If you have never had the pleasure of seeing a Broadway play then you need to make Gershwin’s Porgy and Bess your first experience. This play was nothing short of spectacular and the actors and actresses delivered powerful singing and even more powerful acting. Though some of the songs were hard to understand because of the high pitch of the singer it was still a delight for the ears. Now let’s take a real look into this play and why African Americans need to support more productions like this.
First off, Porgy and Bess was not written by an African American. It was indeed written by George Gershwin an American composer and pianist, who died just two years after Porgy and Bess made its Broadway debut. Gershwin was criticized for making Blacks seem as if they were happy with living in poverty accepting mistreatment from Whites and even each other. But that was not the case, Gershwin became fascinated with the book Porgy by DuBose Heywerd and decided to write an opera using jazz and blues music.
Fast forward to recent years and enter Suzan-Lori Parks an award-winning playwright and Diedre L. Murray who were inspired to retell Porgy and Bess from a more human nature without losing its originality and charm. Parks even changed the song that Porgy sings, “I Got Plenty of Nothing” to be suggestive to his intimate relationship with Bess. This retelling combines the best of the opera with the edginess of Broadway while maintaining a great storyline.
Parks told the Dallas Morning News in a recent article, “You have to depart from the original at a certain point to make a real musical theater piece out of it.”
She accomplished her goal of adding more human nature to the originally written opera piece because in 2012 Porgy and Bess won a Tony Award for best musical revival. The play started its national tour in San Francisco and is in Dallas at the Winspear Opera House, 2403 Flora St., until Dec. 22.
Now let’s talk about the actual play. This play in today’s time would be seen as a joke because the main character Porgy, played by Nathaniel Stampley, is a crippled from birth who begs for his living. He lives alone but has an eye for the Catfish Row’s overly sexy, drug using, alcohol drinking lover of all things bad Bess, played by Alicia Hall Moran. When Bess is left to her own devices after her longtime bad boyfriend Crown commits a horrible act, Porgy comes to her rescue and keeps her from the clutches of the law. Unfortunately, Bess is a woman with a past and many conflicts but she does her best to try to change her life to appreciate Porgy and his love. But she doesn’t succeed as she reencounters Crown, who fled to a nearby island and returns to cause havoc on Catfish Row. Willing to do whatever for Bess, Porgy commits the ultimate sin to prove his manhood and when Bess believes he will never return to her she flees to New York with no good, drug pushing Sporting Life, played by Kingsley Leggs. Upon his return, Porgy decides to follow Bess to New York to bring her back.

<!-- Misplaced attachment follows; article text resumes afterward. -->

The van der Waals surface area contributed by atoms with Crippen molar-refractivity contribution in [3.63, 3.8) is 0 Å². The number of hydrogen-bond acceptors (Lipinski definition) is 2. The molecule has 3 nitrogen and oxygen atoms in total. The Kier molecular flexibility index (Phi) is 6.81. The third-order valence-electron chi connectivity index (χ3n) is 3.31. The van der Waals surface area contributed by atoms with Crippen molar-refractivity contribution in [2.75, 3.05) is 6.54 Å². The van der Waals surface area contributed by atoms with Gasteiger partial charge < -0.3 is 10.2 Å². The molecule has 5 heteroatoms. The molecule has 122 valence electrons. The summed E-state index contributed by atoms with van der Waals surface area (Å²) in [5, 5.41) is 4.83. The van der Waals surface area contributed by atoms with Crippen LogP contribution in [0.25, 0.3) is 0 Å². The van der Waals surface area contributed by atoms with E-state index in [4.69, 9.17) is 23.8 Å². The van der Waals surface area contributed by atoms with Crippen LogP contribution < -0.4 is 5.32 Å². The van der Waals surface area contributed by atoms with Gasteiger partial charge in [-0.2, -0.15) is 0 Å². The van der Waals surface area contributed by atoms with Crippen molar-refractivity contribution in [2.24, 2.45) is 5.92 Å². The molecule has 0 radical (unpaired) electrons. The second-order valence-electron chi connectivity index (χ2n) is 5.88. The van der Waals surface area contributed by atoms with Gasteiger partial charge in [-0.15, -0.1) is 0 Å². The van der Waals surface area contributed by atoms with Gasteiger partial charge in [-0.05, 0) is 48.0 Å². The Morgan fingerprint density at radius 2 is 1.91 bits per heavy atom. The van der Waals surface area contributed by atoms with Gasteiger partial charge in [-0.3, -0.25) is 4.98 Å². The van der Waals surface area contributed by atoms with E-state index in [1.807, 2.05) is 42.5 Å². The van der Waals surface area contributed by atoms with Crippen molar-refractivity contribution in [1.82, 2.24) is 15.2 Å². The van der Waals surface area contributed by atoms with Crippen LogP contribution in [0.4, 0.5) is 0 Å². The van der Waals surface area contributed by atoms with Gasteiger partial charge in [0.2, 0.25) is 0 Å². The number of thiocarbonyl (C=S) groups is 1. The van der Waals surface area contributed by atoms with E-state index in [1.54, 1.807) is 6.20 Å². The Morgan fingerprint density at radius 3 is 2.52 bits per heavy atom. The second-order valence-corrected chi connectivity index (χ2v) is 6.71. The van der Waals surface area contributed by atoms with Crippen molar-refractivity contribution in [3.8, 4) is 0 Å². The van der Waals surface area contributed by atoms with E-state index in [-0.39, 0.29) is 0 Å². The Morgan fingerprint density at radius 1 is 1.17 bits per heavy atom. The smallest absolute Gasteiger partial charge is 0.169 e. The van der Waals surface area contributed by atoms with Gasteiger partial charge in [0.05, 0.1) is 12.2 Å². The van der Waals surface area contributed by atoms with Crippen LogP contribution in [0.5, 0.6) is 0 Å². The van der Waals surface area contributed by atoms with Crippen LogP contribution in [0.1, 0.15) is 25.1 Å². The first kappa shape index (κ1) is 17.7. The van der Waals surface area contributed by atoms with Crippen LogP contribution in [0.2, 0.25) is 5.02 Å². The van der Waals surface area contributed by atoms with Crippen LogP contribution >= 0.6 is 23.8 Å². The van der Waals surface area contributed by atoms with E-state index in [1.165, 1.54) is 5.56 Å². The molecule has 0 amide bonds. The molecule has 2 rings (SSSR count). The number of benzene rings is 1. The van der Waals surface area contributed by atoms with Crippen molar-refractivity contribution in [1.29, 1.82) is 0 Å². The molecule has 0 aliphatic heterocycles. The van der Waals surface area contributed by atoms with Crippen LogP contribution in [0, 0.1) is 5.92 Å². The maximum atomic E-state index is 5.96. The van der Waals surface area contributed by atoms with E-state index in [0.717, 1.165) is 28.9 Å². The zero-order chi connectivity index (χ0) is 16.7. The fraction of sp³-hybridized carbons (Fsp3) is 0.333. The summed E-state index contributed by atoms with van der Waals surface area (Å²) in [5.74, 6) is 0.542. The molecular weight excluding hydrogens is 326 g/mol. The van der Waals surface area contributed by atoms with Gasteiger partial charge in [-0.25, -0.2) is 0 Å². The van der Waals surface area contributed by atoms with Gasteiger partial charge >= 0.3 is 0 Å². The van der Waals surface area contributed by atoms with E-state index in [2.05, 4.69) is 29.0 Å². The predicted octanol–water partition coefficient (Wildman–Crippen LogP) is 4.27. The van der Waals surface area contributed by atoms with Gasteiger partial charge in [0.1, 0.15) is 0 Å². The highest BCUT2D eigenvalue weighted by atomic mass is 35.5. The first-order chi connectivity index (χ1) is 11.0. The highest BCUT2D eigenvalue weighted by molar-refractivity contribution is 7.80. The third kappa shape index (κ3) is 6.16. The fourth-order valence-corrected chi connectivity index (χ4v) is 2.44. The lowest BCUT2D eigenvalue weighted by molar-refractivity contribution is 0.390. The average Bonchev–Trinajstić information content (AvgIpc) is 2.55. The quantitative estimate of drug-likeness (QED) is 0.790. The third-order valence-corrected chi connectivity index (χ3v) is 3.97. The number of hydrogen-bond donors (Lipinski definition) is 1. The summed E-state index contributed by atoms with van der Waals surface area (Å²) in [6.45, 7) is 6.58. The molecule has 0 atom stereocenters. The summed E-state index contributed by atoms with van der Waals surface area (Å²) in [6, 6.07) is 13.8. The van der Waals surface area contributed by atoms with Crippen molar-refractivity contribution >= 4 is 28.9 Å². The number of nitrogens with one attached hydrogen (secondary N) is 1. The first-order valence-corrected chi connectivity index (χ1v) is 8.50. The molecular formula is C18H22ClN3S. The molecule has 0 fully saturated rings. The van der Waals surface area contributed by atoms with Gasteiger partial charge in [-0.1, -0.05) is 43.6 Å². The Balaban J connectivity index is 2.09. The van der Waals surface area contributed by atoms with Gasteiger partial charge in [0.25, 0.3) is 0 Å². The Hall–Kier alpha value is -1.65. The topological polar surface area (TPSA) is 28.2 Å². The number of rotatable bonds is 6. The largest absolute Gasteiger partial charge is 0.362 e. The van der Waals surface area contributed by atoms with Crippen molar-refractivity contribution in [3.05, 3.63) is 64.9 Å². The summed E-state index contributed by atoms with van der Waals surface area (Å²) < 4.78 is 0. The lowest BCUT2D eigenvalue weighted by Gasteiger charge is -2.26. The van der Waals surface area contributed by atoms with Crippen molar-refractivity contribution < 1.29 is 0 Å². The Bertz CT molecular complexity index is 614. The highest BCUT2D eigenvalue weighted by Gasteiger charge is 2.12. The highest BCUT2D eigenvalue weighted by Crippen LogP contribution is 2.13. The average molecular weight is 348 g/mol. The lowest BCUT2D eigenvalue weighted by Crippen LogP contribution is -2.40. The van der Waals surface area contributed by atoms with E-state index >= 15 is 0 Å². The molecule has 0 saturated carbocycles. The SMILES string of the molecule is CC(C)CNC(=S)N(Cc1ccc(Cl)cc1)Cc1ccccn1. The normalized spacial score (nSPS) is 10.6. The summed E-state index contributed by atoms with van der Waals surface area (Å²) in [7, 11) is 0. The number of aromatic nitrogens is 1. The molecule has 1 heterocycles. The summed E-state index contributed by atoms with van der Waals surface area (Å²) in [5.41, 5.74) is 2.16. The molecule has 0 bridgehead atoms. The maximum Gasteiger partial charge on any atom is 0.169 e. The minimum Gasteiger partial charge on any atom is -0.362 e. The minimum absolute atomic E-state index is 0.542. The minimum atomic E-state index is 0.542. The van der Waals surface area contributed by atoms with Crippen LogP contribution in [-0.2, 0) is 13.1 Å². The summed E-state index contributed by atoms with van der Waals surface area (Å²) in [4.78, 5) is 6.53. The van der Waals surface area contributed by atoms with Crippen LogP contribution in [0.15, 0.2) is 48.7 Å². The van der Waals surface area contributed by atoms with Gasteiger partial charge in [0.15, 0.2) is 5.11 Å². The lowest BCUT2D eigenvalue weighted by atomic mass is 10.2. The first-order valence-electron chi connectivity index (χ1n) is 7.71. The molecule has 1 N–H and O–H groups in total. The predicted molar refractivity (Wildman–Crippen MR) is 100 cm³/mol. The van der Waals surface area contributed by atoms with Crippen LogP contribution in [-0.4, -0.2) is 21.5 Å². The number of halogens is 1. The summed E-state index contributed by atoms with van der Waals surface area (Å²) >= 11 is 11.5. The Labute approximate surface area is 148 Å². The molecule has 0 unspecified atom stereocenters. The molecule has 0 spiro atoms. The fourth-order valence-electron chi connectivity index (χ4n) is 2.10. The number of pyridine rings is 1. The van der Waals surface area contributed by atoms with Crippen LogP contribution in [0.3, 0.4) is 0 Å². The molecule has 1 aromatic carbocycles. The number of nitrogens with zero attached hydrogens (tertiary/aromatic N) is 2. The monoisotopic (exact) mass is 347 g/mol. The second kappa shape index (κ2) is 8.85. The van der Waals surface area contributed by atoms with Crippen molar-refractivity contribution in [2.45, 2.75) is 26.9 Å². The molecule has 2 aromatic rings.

In today’s time, many African American men would not be willing to do what Porgy did for Bess, especially after she left him high and dry. But that’s the thing… this play speaks of the unconditional love that a man has for a woman he loves and how regardless of the desire some demons are hard to fight and get rid of. Porgy is a true hero for the heart and the act of love. Even Crown is a man who was willing to do anything for love. Both men believed that their love would win Bess’ heart. Bess’ story is like many women today, willing to do whatever they can to change for the better and foregoing who they really are to please the men they love. Bess was nothing more than a good time girl despite her desires to change. The residents of Catfish Row are like many African American communities, they see nothing when bad things happen; they shut out those who are different or don’t share their same views; and they are willing to accept anything for the sake of accepting.
Regardless of how you will view Porgy and Bess you will be in awe of the wonderful vocal styling of the cast and the undying love Porgy has for Bess.
Tickets $30 to $150.